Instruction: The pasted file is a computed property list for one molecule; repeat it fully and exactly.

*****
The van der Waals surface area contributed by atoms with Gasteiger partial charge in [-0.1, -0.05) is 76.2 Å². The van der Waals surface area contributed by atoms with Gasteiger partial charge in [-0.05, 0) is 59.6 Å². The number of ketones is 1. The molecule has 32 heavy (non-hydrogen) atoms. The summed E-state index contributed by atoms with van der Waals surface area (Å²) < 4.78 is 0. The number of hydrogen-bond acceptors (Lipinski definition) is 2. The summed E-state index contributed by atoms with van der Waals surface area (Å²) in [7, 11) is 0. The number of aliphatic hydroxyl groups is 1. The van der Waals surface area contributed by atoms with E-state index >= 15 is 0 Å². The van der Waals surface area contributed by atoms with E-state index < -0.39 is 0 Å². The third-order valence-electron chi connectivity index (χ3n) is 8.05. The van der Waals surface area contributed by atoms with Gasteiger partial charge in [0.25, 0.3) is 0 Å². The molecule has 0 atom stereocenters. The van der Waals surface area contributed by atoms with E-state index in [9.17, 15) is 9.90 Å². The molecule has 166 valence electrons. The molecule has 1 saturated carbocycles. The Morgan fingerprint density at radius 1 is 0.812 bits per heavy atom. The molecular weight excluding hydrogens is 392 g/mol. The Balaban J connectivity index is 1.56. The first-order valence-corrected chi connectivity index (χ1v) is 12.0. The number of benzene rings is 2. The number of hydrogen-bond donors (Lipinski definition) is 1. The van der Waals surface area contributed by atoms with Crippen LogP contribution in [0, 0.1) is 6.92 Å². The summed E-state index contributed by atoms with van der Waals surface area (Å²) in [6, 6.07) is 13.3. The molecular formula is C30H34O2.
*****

The van der Waals surface area contributed by atoms with Gasteiger partial charge in [-0.1, -0.05) is 76.2 Å². The van der Waals surface area contributed by atoms with Gasteiger partial charge in [-0.05, 0) is 59.6 Å². The number of ketones is 1. The molecule has 32 heavy (non-hydrogen) atoms. The summed E-state index contributed by atoms with van der Waals surface area (Å²) < 4.78 is 0. The number of hydrogen-bond acceptors (Lipinski definition) is 2. The summed E-state index contributed by atoms with van der Waals surface area (Å²) in [7, 11) is 0. The number of aliphatic hydroxyl groups is 1. The van der Waals surface area contributed by atoms with E-state index >= 15 is 0 Å². The van der Waals surface area contributed by atoms with E-state index < -0.39 is 0 Å². The third-order valence-electron chi connectivity index (χ3n) is 8.05. The van der Waals surface area contributed by atoms with Gasteiger partial charge in [0.25, 0.3) is 0 Å². The molecule has 0 atom stereocenters. The van der Waals surface area contributed by atoms with E-state index in [9.17, 15) is 9.90 Å². The molecule has 166 valence electrons. The molecule has 1 saturated carbocycles. The Morgan fingerprint density at radius 1 is 0.812 bits per heavy atom. The molecular weight excluding hydrogens is 392 g/mol. The Balaban J connectivity index is 1.56. The first-order valence-corrected chi connectivity index (χ1v) is 12.0. The number of benzene rings is 2. The number of hydrogen-bond donors (Lipinski definition) is 1. The van der Waals surface area contributed by atoms with Crippen LogP contribution in [0, 0.1) is 6.92 Å². The summed E-state index contributed by atoms with van der Waals surface area (Å²) in [6, 6.07) is 13.3. The molecular formula is C30H34O2.